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India aiming for security & economic goals in N Korea; still not a big player there: China media

By Shubham
|

China's Global Times came up with yet another report analysing the role that India is aiming to play in the Korean Peninsula affairs by sending its Minister of State for External Affairs VK Singh to North Korea in the third week of May.

In a piece titled 'India seeks major power status by pivot to NK' authored by an expert on international affairs, it was argued that India's decision to send a high-level diplomat to the hermit kingdom after a long time (North Korean foreign minister had visited New Delhi in 2015 which saw the highest-level North Korean official coming to India in more than three decades) had two main purposes to serve.

Minister of State for External Affairs VK Singh

First, India wanted to get assurance from North Korea ahead of the scheduled meeting between his supreme leader Kim Jong-un and US President Donald Trump that Pyongyang will not join hands with Pakistan in developing nuclear weapons, something which New Delhi perceives as a serious threat to its security. India believes since 1999 that it was North Korea which provided ballistic missile technology and components to Pakistan, jeopardising its security and the regional stability, the Global Times report said.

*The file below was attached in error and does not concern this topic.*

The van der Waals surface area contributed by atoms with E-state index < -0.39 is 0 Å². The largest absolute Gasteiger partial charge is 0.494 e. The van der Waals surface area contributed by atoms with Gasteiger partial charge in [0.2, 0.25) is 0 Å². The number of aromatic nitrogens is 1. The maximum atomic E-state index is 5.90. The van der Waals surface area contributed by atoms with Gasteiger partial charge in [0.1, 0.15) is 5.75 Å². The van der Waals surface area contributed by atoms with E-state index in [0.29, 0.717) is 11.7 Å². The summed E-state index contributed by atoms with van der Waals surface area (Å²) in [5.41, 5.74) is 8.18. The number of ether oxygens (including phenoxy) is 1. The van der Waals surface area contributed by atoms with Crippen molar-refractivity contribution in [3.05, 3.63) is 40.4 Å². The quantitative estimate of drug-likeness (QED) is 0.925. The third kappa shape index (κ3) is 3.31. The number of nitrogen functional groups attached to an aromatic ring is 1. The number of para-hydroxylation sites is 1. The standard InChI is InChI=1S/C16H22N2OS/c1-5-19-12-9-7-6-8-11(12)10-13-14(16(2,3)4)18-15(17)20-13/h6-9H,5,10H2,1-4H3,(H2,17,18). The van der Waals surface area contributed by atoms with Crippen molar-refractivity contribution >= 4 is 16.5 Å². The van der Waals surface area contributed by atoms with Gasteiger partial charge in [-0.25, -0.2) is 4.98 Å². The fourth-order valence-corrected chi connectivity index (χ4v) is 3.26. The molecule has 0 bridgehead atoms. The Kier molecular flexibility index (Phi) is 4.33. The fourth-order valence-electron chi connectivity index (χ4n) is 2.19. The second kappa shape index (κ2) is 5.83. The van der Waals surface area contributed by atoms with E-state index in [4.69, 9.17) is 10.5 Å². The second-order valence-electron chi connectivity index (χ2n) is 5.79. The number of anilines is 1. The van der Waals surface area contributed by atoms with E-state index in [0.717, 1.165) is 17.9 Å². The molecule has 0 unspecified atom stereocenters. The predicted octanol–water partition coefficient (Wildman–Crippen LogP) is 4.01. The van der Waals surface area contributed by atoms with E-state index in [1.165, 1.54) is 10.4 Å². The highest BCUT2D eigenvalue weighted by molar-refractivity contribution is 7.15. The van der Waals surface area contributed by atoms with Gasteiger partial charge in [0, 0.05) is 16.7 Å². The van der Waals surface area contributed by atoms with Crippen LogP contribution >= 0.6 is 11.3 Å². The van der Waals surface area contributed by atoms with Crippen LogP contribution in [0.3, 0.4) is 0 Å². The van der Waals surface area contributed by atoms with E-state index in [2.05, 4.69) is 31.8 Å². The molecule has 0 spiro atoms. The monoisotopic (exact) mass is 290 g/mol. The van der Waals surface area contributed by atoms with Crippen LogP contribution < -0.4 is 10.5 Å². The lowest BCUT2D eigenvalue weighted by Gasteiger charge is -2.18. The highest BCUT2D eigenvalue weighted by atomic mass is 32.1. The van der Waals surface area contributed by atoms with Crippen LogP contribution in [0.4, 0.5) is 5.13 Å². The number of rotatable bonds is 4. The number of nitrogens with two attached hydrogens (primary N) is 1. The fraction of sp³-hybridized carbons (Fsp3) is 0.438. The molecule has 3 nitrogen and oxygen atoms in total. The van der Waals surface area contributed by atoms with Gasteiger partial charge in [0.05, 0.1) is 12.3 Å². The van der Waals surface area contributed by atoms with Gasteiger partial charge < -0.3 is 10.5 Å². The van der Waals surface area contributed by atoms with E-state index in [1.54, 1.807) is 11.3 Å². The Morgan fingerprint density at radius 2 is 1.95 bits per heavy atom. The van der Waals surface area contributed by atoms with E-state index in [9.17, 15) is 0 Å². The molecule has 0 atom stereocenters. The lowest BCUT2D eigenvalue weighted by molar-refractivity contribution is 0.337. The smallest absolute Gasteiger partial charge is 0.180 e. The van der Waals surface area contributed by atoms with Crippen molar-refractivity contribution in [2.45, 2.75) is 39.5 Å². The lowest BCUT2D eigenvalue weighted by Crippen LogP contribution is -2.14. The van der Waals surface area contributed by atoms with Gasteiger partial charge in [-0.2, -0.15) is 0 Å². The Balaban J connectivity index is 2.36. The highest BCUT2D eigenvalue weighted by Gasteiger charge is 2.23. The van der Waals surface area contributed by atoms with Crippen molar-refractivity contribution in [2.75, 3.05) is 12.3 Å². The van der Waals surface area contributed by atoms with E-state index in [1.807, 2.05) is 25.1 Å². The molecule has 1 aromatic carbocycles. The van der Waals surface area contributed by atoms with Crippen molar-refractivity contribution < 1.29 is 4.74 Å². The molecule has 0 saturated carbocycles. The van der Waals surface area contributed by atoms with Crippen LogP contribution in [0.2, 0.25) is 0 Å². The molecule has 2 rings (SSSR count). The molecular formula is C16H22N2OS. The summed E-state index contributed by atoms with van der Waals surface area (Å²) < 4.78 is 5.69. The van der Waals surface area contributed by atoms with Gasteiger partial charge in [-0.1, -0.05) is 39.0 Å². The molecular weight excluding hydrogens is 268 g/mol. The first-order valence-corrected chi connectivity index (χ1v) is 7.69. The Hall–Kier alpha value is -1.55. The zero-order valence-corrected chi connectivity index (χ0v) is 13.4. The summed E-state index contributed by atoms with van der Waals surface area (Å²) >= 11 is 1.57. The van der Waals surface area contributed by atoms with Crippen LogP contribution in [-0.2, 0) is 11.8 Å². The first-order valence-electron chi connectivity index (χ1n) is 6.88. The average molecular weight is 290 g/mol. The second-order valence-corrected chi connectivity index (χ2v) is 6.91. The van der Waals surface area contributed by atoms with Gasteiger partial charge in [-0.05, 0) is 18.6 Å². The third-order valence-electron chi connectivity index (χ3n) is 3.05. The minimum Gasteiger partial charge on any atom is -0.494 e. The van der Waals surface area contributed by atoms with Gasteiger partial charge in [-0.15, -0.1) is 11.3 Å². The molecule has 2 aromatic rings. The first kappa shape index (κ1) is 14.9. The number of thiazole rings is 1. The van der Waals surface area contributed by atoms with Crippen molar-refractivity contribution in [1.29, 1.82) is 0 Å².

"Apparently, India doesn't want to see North Korea assist its enemy, Pakistan, in nuclear and missile development, but New Delhi is not a signatory to the Nuclear Non-proliferation Treaty or Missile Technology Control Regime, and thus has no right to criticize North Korea. Now, Pyongyang has announced its pursuit of denuclearization of the Korean Peninsula and will negotiate with Washington on the issue. This is a good chance for India to address its core concern, as North Korea, to ensure the success of talks with the US, will surely make some pledges on denuclearization," the piece said.

It said the Indian aim was fulfilled as it claimed North Korea as pledging not to do things that could hurt India's security concerns.

Singh's second visit, according to the Global Times, was to enable India to enter North Korea's market. Kim recently vowed that his country would make all efforts on socialist economic construction and being Pyongyang's third largest trading partner, New Delhi is not ready to give up the opportunity to realise the potential of trade with the isolated country which has opted for the paths of peace and development. India had to impose restrictions on trade with North Korea after the UN sanctioned Pyongyang over its nuclear ambitions but with the ambience looking lighter, India has shown its eagerness to tap North Korea's rich natural resources that have got attention of the outside world.

"Singh's visit has won India some advantage in future economic cooperation with North Korea," the Global Times piece said.

It said Singh's visit also promoted India's Act East Policy but didn't boost its major power status as many had hoped

"It's unknown whether the Indian government, by sending Singh to North Korea, intends to exercise influence on the peninsula's peace process so as to showcase its status as a major power. But since Singh wasn't received by Kim, it indicates that Pyongyang doesn't regard New Delhi a key player in the peninsula standoff," it said.

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